Exactly and that’s the purpose of the first implementation. If there’s nothing to dispose, there should not be a try/finally block. You can see in SharpLab that no try/finally block is added.

When implementing IEnumerable<T>, it forces the enumerator to implement IDisposable, because IEnumerator<T> derives from it. You can play with the code in SharpLab and you’ll find that there’s no way to get rid of it. In ‘JIT Asm’ mode, you can see that Dispose() is being called (no JIT optimisation occurred). In ‘IL’ mode, you can see that the call is ‘constrained’ to the enumerator type, making it a direct call even after casted to IDisposable.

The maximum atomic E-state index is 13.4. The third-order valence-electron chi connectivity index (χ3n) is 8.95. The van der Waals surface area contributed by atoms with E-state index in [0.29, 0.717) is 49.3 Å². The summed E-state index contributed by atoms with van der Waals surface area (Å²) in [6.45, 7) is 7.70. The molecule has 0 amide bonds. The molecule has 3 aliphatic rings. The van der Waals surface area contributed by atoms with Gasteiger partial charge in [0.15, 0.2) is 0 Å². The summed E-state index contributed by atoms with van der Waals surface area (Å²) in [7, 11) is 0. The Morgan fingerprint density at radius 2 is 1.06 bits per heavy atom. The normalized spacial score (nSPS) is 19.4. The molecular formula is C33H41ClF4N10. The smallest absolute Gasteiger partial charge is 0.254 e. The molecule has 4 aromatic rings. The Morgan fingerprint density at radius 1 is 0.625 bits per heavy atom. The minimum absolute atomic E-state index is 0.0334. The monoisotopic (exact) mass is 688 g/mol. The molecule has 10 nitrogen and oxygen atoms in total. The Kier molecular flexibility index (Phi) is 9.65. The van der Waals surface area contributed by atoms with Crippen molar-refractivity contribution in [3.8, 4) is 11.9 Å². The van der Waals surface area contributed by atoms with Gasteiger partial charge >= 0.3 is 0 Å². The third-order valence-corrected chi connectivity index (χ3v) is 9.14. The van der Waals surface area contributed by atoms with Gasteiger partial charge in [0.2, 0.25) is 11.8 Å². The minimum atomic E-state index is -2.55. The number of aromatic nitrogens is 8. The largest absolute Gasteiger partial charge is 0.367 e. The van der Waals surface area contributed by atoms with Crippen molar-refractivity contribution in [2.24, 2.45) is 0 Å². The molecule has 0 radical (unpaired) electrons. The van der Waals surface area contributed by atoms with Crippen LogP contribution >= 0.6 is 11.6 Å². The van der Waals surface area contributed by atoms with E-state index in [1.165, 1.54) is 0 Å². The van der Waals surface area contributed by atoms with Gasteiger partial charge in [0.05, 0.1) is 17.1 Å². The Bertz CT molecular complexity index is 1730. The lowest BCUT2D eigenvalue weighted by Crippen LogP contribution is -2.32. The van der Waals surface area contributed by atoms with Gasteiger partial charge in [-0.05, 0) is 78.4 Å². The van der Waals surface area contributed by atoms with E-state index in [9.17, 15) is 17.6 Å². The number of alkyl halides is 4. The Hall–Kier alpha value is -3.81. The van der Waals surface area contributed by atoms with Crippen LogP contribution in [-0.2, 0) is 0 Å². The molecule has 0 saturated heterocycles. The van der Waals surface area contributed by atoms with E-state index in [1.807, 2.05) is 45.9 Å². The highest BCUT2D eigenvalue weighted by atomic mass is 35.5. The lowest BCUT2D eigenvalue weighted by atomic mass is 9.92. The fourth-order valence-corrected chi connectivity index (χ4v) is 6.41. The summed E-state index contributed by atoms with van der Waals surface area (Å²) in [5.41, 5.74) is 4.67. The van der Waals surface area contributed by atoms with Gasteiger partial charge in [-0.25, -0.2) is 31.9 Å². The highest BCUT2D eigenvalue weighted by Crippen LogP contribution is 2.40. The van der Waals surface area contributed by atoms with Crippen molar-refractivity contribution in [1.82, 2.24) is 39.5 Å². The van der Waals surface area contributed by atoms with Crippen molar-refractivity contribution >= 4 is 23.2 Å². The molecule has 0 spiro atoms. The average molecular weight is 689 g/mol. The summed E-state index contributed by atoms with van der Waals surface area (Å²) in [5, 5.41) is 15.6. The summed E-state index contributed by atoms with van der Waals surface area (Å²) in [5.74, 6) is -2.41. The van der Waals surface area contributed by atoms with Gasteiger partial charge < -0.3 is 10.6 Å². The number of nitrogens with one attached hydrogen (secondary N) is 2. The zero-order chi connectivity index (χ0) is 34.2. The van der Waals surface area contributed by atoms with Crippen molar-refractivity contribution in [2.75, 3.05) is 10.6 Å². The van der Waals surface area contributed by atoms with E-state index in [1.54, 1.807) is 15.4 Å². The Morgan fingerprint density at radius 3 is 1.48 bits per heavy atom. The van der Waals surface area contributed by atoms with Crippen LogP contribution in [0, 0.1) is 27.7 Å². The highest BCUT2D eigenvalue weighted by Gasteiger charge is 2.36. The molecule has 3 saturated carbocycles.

Principal Engineer @ Farfetch - Future Retail Lab https://about.me/antao.almada

Get the Medium app

A button that says 'Download on the App Store', and if clicked it will lead you to the iOS App store
A button that says 'Get it on, Google Play', and if clicked it will lead you to the Google Play store